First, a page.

Kendrys Morales played in a major league game Thursday for the first time since fracturing his left ankle while celebrating a 10th-inning walkoff home run against the Mariners on May 29, 2010. And it went about as well as such a thing can go.
Morales punched a single through the right side of the infield in his first at-bat, popped out to first base in his second at-bat, then laced a single to center field in his third at-bat. The Angels won 7-4 over the Royals, improving to 10-8 in Cactus League play (not that anyone should care).
Morales will be in the Angels’ starting lineup again on Friday afternoon and should be allowed to make regular appearances in Cactus League games until the opening of the 2012 regular season.
If he’s able to avoid setbacks, the 28-year-old Cuban slugger will start at designated hitter this year for Anaheim. He earned MVP votes in 2009 after batting .306/.355/.569 with 34 home runs and 108 RBI.
“Work fast and throw strikes” has long been the top conventional wisdom for those preaching pitching success. The “work fast” part of that has increasingly gone by the wayside, however, as pitchers take more and more time to throw pitches in an effort to max out their effort and, thus, their velocity with each pitch.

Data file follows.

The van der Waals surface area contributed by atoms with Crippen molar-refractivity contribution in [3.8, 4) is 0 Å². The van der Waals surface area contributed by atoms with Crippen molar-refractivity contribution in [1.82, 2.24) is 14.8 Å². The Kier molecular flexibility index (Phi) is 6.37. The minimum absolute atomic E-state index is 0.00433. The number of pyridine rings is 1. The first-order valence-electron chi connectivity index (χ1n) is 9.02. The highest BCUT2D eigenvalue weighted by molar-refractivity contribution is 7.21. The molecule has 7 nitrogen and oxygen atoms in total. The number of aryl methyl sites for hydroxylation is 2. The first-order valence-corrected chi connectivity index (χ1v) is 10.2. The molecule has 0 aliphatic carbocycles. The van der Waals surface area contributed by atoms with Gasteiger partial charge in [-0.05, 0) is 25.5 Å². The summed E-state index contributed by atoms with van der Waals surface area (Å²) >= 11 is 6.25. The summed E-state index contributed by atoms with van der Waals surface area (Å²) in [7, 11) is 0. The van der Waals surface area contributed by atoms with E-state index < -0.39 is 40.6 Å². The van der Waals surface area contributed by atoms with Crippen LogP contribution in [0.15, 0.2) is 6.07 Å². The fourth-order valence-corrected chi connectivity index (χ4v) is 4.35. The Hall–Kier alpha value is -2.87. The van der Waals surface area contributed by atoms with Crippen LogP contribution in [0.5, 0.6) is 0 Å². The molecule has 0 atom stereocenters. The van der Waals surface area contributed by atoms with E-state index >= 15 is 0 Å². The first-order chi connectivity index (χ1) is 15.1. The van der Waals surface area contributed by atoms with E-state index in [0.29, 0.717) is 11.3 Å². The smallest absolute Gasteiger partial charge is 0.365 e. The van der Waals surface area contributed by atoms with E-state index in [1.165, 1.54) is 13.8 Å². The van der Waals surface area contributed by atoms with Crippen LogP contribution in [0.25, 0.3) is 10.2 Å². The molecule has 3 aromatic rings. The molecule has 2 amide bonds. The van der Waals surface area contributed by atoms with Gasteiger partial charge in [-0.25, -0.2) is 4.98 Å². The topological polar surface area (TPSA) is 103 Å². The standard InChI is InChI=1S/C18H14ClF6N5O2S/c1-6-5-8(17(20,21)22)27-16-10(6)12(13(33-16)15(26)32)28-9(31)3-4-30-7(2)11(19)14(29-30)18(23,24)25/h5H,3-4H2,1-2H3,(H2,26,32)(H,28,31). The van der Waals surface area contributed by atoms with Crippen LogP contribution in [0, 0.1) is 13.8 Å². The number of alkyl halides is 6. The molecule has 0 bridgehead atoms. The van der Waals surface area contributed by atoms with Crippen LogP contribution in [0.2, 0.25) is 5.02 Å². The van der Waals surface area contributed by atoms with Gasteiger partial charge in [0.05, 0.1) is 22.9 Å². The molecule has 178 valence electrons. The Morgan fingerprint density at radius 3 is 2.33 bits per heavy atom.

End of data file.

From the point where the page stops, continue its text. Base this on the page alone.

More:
Now, as Ben Lindbergh of The Ringer reports, the “throw strikes” part of it is going out of style too:
Pitchers are throwing fewer pitches inside the strike zone than ever previously recorded . . . A decade ago, more than half of all pitches ended up in the strike zone. Today, that rate has fallen below 47 percent.
There are a couple of reasons for this. Most notable among them, Lindbergh says, being pitchers’ increasing reliance on curves, sliders and splitters as primary pitches, with said pitches not being in the zone by design. Lindbergh doesn’t mention it, but I’d guess that an increased emphasis on catchers’ framing plays a role too, with teams increasingly selecting for catchers who can turn balls that are actually out of the zone into strikes. If you have one of those beasts, why bother throwing something directly over the plate?
There is an unintended downside to all of this: a lack of action. As Lindbergh notes — and as you’ve not doubt noticed while watching games — there are more walks and strikeouts, there is more weak contact from guys chasing bad pitches and, as a result, games and at bats are going longer.
As always, such insights are interesting. As is so often the case these days, however, such insights serve as an unpleasant reminder of why the on-field product is so unsatisfying in so many ways in recent years.